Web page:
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Notes on the Folklore of the Fjort, by Richard Edward Dennett, [1898], at


Nzambi had a most beautiful daughter, and she took the greatest care of her. As the child grew up, she was kept within the house, and never allowed to go outside, her mother alone waiting upon her. And when she arrived at the age of puberty, her mother determined to send her to a town a long way off, that she might be undisturbed while she underwent her purification in the paint-house.

She gave her child a slave; and unnoticed these two left Nzambi's town for the distant place where the paint-house was situated.

"Oh, see there, slave! what is that?"

"Give me your anklets, and I will tell you," answered the slave.

The daughter of Nzambi gave the slave the anklets.

"That is a snake."

And then they walked along for some time, when suddenly the daughter of Nzambi said: "Oh, slave, what is that?"

"Give me your two new cloths, and I will tell you."

She gave the slave the two cloths.

"That is an antelope."

They had not gone far when the daughter again noticed something strange.

"Slave, tell me what that thing is? Give me your bracelets."

The girl gave the slave her bracelets.

"That thing is an eagle."

The princess thought it wonderful that the slave should know so much more than she did; and when she caught sight of a thing rising gently from the ground, she turned to her again and asked: "And what is that?

"Give me your coral necklace."

The girl gave the slave the coral.

"That is a butterfly."

The next time she asked the slave for information, the slave made her change her clothes with her; so that while she was nearly naked, the slave was dressed most beautifully. And in this fashion they arrived at their destination, and delivered their message to the prince.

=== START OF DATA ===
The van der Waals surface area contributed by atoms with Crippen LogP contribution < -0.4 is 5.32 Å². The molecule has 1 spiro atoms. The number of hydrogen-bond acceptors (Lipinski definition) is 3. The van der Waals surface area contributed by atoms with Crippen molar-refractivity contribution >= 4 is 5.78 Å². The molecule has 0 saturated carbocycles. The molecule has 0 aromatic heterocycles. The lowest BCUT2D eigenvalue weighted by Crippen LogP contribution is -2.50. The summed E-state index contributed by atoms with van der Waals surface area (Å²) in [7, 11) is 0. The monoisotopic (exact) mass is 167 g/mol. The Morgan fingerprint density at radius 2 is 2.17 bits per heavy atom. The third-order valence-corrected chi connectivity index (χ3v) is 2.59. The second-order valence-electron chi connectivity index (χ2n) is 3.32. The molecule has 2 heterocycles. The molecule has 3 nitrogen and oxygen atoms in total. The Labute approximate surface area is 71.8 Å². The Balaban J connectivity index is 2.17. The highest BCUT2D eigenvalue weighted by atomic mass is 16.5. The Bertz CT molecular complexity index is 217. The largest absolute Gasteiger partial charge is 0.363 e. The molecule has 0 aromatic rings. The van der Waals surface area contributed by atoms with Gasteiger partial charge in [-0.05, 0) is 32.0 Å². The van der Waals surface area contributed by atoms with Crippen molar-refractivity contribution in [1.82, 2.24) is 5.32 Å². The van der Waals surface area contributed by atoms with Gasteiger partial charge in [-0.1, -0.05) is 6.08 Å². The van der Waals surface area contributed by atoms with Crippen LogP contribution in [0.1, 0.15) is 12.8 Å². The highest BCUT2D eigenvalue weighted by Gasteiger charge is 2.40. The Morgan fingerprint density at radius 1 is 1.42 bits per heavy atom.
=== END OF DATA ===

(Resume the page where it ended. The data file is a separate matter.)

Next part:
After the proper preparations they placed the slave in the paint-house, with all the ceremony due to a princess; and they set the daughter of Nzambi to mind the plantations. In her innocence and ignorance the daughter of Nzambi at first thought all this was in order, and part of what she had to go through; but in a very short time she began to realize her position, and to grieve about it. She used to sing plaintive songs as she minded the corn, of how she had been mistaken for a slave, while her slave was honoured as a princess. And the people thought her mad. But one day a trade-caravan passed her and she asked the trader where he was going, and he answered: "To Nzambi's town."

"Will you then take a message to Nzambi for me."

The trader gladly assented.

"Then tell her that her daughter is as a slave watching the plantations, while the slave is in the paint-house."

He repeated the message; and when she had said that it was correct, he went on his way and delivered it to Nzambi.

Nzambi and her husband immediately set out in their hammock, accompanied by many followers, for the town where she had sent her daughter. And when she arrived she was greatly shocked to see her daughter in that mean position, and would have punished the prince, had she not seen that he and his people were not to blame.

They called upon the slave to come out of the paint-house. But she was afraid, and would not. Then they entered, and having stripped her of all her borrowed plumes, they shut her within the house and burnt her.

Mr. Dennett also informs me that, in districts occupied by Fjort south of the Congo, the high roads from the sea to the capital town are called "the footsteps of Nzambi." We now pass on to the consideration of the cult which has Nzambi for its central object, namely the cult of Nkissism. Mr. Dennett says:--

Next: Nkissism.